We are blessed to live in a nation where freedom of speech, religious freedom, and the free exercise of religion are protected. Truly blessed! Under such extraordinarily privileged circumstances, I believe that the exercise of our right to vote is part of our Christian calling to live as salt and light in this world (Matthew 5:13-16).
As Christ followers, you and I are dual citizens in a very important sense. We are already citizens of heaven, but we are also citizens of a specific nation here and now on Planet Earth. It is my contention that the Bible calls us to exercise faithfully our responsibilities in both regards. Voting, I believe, is one of our responsibilities as citizens of this nation. Our participation in the affairs of the visible nation is an expression of our clear and compelling witness to the reality of our invisible nation. Not voting runs the risk of signaling to our neighbors that we don’t care about a key dimension of the personal freedoms with which our God has blessed us.
In the United States Constitution, which of our rights appears most often in the text? It is our right to vote. I think that it should mean something to us that the right to vote is singled out more than any other.
Just in case you’re interested, Section 2 of the 14th Amendment imposes a penalty upon states that deny or abridge “the right to vote at any [federal or state] election … to any of the male inhabitants of such State, being twenty-one years of age, and citizens of the United States … except for participation in rebellion, or other crime.” The 15th states that “the right of citizens of the United States to vote” can’t be abridged by race. The 19th Amendment says that the same right can’t be abridged by gender. The 24th Amendment says that “the right of citizens of the United States to vote” in federal elections can’t be blocked by a poll tax. And the 26th Amendment protects “the right of citizens of the United States, who are eighteen years of age or older, to vote.” Thus, in America, the ballot is a fundamental right, and so I believe that you and I have a fundamental responsibility to cast ours – even if and when we are less than enthusiastic about the current political landscape.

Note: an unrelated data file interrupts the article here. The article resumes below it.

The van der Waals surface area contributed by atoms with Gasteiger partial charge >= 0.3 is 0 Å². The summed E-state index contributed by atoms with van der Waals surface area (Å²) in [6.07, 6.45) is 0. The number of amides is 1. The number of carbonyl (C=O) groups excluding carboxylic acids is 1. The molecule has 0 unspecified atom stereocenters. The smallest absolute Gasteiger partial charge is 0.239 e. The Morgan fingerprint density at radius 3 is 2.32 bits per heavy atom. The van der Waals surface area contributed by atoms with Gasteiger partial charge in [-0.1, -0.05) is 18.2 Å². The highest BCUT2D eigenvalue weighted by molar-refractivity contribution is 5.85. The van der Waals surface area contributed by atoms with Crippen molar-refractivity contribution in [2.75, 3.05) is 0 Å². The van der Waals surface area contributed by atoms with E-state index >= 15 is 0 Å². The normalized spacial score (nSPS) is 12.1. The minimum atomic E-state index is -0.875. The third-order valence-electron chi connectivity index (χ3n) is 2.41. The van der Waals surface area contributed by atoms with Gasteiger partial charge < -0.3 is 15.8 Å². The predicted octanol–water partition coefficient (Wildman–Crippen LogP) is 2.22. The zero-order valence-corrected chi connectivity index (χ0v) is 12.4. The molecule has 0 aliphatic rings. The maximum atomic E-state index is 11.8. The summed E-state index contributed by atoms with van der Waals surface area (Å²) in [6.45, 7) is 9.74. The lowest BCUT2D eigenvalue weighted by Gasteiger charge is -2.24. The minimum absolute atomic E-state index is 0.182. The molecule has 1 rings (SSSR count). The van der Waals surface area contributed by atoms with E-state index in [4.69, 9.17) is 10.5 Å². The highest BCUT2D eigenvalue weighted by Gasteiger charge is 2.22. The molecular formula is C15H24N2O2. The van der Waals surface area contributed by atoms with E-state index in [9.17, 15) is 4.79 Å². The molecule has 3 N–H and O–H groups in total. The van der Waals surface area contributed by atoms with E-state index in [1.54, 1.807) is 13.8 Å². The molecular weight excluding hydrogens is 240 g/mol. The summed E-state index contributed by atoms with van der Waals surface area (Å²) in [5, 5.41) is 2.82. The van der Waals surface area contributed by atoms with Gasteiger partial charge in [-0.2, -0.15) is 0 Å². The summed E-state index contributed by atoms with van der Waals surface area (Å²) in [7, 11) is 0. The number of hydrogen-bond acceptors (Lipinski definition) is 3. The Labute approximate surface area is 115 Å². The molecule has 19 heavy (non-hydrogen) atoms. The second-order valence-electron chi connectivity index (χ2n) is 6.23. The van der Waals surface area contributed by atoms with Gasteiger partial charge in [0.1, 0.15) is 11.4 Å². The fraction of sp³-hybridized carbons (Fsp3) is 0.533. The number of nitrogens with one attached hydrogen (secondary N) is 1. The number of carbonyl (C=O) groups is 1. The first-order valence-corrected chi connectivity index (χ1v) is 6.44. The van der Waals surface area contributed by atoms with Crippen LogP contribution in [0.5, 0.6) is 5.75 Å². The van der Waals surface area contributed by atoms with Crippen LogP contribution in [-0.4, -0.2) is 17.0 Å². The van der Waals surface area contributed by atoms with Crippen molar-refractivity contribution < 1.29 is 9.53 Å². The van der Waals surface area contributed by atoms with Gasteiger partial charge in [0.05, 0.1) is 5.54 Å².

A democratic system enables the government and politicians to be held accountable by the people. It provides a critical check on political power. It aims to give everyone a voice. You have a voice, so I’m urging you to let your voice be heard. I agree with Winston Churchill: “Many forms of government have been tried, and will be tried in this world of sin and woe. No one pretends that democracy is perfect or all-wise. Indeed it has been said that democracy is the worst form of government except for all those other forms that have been tried.”
If the sun comes up on Tuesday, Jeremiah’s ancient words ought to ring loud and clear in our ears: “Seek the welfare of the city where I have sent you into exile, and pray to the Lord on its behalf, for in its welfare you will find your welfare” (29:7). I urge you to vote from an informed perspective. And I urge you to vote morals over money. Sometimes we have to vote strategically – this is part of employing Biblical wisdom – and it means that we want our vote to count even when absolute uniformity with our perspective on every issue isn’t an option. Before we decide to cast a protest vote, we ought to think through the practical implications of that vote. In other words, we need to understand who we may be helping to put into office inadvertently. So the prophet was right: this is a call to humble prayer.
Romans 14 reminds us that we must respect our God-given conscience. It’s also why we respect people with whom we have political differences. This applies to voting, as it applies to everything else we do. We search the Scriptures. We use our best faculties of reason. We listen to other wise voices in our lives. And we never lose sight of this: regardless of who wins the election, Jesus will still be Lord! You and I are always to be people of hope.
And, though we sometimes have to endure political administrations which were not of our choosing, the longest of them – in light of eternity – is like a pail of water against the backdrop of the Pacific Ocean. Temporary political consequences may pile up until we feel crushed under the weight of them, but our Sovereign God is able to keep us from falling.
What the angel Gabriel said to Joseph of our Lord Jesus (Luke 1:33) is still true: “Of his kingdom there will be no end.”
Vote. And rest.